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Now about that filter…

12 September 2010 3 Comments

A talk given in two slightly different forms at the NFAIS annual meeting 2010 (where I followed Clay Shirkey, hence the title) and at the Society for General Microbiology in Edinburgh in March. In the first case the talk was part of a panel of presentations intended to give the view of “scholars” to the information professionals. In the second it was part of a session looking at the application of web based tools to research and education.

Abstract (NFAIS meeting): There was more scientific information generated in the past five years than has previously existed, and scientists are simply not coping. Despite the fact that the web was built to enable the communication of data and information between scientists the scientific community has been very slow in exploiting its full capabilities. I will discuss the development and state of the art of collaborative communication and filtering tools and their use by the scientific research community. The reasons for the lack of penetration and resistance to change will be discussed along with the outlines of what a fully functional system would like and most importantly the way this would enable more effective and efficient research.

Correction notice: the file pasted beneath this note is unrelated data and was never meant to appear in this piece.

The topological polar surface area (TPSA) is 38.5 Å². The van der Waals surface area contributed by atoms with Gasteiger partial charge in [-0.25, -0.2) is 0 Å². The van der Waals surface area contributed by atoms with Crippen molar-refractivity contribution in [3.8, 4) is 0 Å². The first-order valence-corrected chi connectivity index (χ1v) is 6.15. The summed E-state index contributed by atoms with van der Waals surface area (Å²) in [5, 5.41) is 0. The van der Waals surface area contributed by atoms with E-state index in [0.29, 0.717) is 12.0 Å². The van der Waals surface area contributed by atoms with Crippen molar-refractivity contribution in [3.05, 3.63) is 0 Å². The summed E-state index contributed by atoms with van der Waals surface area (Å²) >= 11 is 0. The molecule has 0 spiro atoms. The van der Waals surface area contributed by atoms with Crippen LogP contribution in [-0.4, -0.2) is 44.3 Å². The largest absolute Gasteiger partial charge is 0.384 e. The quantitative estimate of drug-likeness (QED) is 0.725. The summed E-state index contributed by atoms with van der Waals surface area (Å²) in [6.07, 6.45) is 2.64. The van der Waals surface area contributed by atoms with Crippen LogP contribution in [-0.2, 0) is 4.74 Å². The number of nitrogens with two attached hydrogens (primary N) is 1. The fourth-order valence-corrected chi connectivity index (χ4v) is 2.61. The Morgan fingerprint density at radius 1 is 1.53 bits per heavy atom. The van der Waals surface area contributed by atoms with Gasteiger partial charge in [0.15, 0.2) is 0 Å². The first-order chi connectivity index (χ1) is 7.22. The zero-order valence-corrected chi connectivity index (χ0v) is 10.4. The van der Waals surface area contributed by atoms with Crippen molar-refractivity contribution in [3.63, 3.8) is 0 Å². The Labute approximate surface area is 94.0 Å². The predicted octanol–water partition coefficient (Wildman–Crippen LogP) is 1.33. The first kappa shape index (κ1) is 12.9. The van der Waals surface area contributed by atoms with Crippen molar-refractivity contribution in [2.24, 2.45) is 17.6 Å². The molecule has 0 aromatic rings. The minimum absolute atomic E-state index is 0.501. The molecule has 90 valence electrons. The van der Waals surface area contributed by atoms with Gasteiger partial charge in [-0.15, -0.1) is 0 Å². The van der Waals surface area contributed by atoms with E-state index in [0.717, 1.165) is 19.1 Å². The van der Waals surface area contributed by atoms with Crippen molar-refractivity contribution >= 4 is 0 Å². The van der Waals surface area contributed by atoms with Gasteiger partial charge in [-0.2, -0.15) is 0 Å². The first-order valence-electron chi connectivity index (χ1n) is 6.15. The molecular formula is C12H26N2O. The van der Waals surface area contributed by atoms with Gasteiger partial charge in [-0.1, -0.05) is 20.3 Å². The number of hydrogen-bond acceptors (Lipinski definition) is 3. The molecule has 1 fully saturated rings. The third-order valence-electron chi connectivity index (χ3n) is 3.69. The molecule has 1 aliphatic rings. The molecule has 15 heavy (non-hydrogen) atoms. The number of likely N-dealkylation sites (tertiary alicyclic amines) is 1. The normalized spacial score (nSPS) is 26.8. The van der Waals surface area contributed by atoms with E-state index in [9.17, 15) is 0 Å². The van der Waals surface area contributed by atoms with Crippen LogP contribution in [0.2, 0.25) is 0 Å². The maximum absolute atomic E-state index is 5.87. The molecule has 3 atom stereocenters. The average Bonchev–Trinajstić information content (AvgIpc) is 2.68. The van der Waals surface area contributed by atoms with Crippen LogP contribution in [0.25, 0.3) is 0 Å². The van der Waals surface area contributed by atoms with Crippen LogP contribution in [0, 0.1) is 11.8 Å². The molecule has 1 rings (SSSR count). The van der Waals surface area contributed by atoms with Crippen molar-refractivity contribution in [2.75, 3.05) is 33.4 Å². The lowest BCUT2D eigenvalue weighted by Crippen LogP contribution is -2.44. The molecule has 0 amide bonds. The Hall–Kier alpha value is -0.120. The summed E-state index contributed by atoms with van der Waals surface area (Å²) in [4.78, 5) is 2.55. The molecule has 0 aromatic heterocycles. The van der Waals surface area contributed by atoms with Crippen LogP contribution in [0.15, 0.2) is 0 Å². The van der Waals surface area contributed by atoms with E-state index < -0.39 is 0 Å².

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  • Quick Links | A Blog Around The Clock said:

    […] Now about that filter… ( how cool to give a talk right after Clay Shirky and riff off…) […]

  • Lykkja said:

    Very interesting slide show. But I wonder where you found out that there was more scientific information generated in the past five years than has previously existed? I would like to know more about that. I have followed your blog for a while and I mostly read with interest what you are writing.

    PÃ¥l Lykkja, Norway

  • Cameron Neylon said:

    Hi Lykkja, Good point. So there are some estimates out there on total information generated over the past X years and most of these are now out of date. I refer to a couple in this paper. Now strictly these don’t refer to scientific data but if you take recent astronomy plus the LHC, plus gene sequence data, I’d be pretty comfortable with that assertion. I’d take even money that there was more gene sequence data generated last year than there was data generated in all the years before that actually. Now exactly what the numbers are I’m less sure but it would be interesting to see an up to date estimate.